Our Research

cropped picture DM

General Research Overview

In the Emotional Cognition Lab, our research is principally aimed at determining how dissociable neurocognitive systems integrate emotion with cognition and behaviour. The work is designed to provide fundamental knowledge about the functional neuroanatomy behind the experience and control of emotions such as fear, anxiety, depression, and anger. We are also simultaneously committed to translating this work to address clinical issues. We firmly believe that in order to significantly improve the diagnosis and treatment of neuropsychiatric disorders, it will be essential to delineate how the human brain functions to give rise to both adaptive and maladaptive emotions and moods. Accordingly, our efforts to address fundamental questions about emotion-cognition interactions serve as a critical springboard for our work involving clinical populations. For example, we apply emerging techniques and findings from Affective Cognitive Neuroscience to elucidate the pathophysiology of a range of psychiatric disorders from externalizing disorders, which can feature difficulties with empathy and aggression, to mood and anxiety disorders. We also use these techniques to identify and assess existing and novel treatments. Our approach includes fMRI, psychophysiological, and neuropsychological methods in healthy individuals, patients with developmental or acute mental illness, and neurological patients. We have received funding from both basic research and clinically focussed agencies, including the Canadian Institutes of Health Research, Natural Sciences and Engineering Research Council of Canada, Social Sciences and Humanities Research Council, and the Ontario Mental Health Foundation.


Current Lines of Research:

The Impact of Emotion on Cognition and Human Performance Emotion has a tremendous impact on our behaviour, sometimes enhancing performance, but other times contributing to human error in dangerous contexts. In addition, emerging work suggests that some thought processes and behaviours are remarkably resilient to emotional contexts. The effect that emotion has on brain and behaviour seems to depend on a number of factors that are poorly understood. The goal of this line of research is to determine how the human brain prioritizes and controls the influence of emotional information and stress to optimize behavioural and cognitive performance. In addition, we identify factors and mechanisms associated with optimizing performance in emotionally charged environments. The work has implications for designing instruments and operating panels for equipment used in stressful environments (e.g., emergency response and defence), and for training and selecting personnel that use this equipment. Individual differences in empathy and social cognition in the general population. Even among healthy, typically developing people, individual differences in empathic processes can have a significant impact on social and occupational functioning. What is becoming increasingly clear is that low trait empathy is one of the strongest predictors of aggression and antisocial behaviour. This line of research aims to advance knowledge about how individual differences in distinct subtypes of empathy interact with other cognitive and situational factors to govern social behaviour in healthy adults. Ultimately, it will help identify factors that increase or reduce empathic responding in people, and provide clues about how current practices in education, the media, and entertainment might affect the development of prosocial and antisocial behaviours.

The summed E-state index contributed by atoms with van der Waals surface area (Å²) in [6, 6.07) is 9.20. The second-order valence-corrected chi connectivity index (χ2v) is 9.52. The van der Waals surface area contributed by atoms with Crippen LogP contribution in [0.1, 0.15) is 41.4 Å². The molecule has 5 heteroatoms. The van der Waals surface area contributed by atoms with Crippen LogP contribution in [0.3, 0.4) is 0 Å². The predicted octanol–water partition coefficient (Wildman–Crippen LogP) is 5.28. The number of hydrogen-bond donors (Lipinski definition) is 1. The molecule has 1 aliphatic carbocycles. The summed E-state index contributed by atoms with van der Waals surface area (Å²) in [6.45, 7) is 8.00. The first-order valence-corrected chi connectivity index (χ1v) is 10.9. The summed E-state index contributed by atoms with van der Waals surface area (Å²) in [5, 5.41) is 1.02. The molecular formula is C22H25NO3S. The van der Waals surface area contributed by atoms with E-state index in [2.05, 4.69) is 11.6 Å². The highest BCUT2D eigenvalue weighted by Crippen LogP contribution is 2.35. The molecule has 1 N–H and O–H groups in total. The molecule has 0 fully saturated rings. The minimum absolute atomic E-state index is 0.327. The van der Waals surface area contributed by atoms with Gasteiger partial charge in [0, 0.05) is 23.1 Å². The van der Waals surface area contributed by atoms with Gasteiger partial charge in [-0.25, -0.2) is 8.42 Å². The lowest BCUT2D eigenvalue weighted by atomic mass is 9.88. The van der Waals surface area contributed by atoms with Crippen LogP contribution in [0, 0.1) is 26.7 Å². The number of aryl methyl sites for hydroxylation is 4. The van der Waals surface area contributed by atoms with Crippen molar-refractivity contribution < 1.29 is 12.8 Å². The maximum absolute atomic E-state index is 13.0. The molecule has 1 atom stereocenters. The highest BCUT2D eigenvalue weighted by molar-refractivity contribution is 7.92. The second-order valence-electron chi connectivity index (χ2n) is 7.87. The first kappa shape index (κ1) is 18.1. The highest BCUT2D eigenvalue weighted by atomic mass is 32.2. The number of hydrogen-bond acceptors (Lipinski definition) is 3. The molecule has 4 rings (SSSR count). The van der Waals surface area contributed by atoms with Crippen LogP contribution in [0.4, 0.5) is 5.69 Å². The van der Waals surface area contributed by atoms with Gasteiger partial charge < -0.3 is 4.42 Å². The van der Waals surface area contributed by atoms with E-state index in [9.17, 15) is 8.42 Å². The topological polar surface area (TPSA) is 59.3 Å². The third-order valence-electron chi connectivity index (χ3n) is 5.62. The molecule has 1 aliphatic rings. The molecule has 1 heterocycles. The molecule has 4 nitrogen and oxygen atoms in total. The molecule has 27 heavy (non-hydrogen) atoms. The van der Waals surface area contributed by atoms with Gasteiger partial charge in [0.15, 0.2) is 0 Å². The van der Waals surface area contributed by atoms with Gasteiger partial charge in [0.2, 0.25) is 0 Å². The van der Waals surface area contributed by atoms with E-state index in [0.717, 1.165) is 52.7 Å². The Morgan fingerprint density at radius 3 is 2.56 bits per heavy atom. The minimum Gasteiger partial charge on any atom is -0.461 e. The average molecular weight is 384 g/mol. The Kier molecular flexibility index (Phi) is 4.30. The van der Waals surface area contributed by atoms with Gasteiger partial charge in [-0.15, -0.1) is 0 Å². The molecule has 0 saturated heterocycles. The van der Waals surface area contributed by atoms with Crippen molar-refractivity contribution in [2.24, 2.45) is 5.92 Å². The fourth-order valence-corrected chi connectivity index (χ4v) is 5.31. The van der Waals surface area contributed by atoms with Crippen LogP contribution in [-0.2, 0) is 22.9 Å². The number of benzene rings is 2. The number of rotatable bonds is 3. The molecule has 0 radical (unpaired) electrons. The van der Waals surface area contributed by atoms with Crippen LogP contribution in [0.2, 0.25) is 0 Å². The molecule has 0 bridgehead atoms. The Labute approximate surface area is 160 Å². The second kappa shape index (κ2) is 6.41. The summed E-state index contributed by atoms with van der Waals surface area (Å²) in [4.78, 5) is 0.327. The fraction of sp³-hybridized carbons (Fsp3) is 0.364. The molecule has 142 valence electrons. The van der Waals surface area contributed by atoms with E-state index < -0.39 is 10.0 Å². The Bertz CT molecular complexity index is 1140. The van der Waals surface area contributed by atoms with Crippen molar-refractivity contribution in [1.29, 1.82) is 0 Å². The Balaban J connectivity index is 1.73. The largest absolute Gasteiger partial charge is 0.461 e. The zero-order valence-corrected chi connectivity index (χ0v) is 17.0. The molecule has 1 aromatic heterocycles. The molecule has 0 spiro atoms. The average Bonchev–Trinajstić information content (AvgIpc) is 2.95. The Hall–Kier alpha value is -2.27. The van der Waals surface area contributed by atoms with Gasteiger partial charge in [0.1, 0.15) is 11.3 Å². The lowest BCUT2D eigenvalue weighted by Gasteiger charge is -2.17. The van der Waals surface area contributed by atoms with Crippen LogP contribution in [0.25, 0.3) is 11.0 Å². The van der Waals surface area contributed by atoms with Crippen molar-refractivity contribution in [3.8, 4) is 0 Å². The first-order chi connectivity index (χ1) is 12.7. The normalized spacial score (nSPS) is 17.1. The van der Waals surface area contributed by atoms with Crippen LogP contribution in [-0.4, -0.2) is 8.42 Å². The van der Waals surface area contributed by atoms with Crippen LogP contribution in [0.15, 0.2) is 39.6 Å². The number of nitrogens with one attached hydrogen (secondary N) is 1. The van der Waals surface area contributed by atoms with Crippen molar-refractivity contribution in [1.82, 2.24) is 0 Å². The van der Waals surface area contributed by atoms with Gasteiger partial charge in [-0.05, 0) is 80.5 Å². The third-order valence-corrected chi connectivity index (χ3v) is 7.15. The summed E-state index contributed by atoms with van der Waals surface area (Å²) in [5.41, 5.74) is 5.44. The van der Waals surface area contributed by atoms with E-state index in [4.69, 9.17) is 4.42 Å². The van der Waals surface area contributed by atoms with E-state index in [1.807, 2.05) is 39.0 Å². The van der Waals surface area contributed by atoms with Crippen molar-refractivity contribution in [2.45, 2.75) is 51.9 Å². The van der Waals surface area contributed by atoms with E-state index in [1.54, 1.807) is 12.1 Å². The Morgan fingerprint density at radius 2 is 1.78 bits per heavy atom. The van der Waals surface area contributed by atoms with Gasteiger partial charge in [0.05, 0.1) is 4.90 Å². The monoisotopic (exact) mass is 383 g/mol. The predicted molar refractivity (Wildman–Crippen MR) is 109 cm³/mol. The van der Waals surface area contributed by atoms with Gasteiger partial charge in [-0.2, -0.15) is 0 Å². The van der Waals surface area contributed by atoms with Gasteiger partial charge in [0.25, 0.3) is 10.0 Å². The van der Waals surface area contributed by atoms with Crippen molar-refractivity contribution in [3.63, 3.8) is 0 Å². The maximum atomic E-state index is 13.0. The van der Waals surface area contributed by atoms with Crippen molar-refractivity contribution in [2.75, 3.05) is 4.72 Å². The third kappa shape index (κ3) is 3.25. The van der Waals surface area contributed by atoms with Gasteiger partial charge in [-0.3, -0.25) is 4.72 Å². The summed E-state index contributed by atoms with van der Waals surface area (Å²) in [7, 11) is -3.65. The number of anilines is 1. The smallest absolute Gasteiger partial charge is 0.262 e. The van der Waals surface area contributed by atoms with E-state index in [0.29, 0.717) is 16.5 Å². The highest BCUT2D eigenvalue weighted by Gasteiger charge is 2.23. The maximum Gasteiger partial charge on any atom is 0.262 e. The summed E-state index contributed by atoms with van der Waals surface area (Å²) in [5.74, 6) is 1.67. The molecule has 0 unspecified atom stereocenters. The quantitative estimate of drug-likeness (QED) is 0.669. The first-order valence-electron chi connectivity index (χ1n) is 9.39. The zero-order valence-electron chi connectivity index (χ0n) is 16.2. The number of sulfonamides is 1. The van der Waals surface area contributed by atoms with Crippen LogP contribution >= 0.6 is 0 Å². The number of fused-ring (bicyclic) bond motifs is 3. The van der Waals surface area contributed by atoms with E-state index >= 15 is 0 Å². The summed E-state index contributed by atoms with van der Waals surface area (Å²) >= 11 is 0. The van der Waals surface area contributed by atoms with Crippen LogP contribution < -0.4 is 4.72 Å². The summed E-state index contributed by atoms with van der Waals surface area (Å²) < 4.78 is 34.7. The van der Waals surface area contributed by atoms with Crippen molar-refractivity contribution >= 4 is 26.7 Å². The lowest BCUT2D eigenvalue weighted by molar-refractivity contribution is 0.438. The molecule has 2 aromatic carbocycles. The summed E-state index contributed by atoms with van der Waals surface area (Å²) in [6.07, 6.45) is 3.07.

Modulating empathy in disorders featuring clinically significant levels of social dysfunction

The long-term goals of this line of research is to: a) delineate the neurobiological abnormalities associated with empathic disorders that increase the risk for violence or other antisocial behaviours; and b) use this knowledge together with the tools of cognitive neuroscience to help identify and test newly emerging diagnostic, preventative, and therapeutic measures for empathic disorders. Using neuroimaging and behavioural techniques, we are currently examining novel pharmacological and behavioural interventions to increase psychosocial functioning in patients with frontotemporal dementia, a disorder with pronounced empathy impairments. We are also examining whether new behavioural techniques, derived from recent advances in fundamental cognitive neuroscience work, can increase indices of empathic responding in youth with severe behavioural difficulties at both a neural and behavioural level.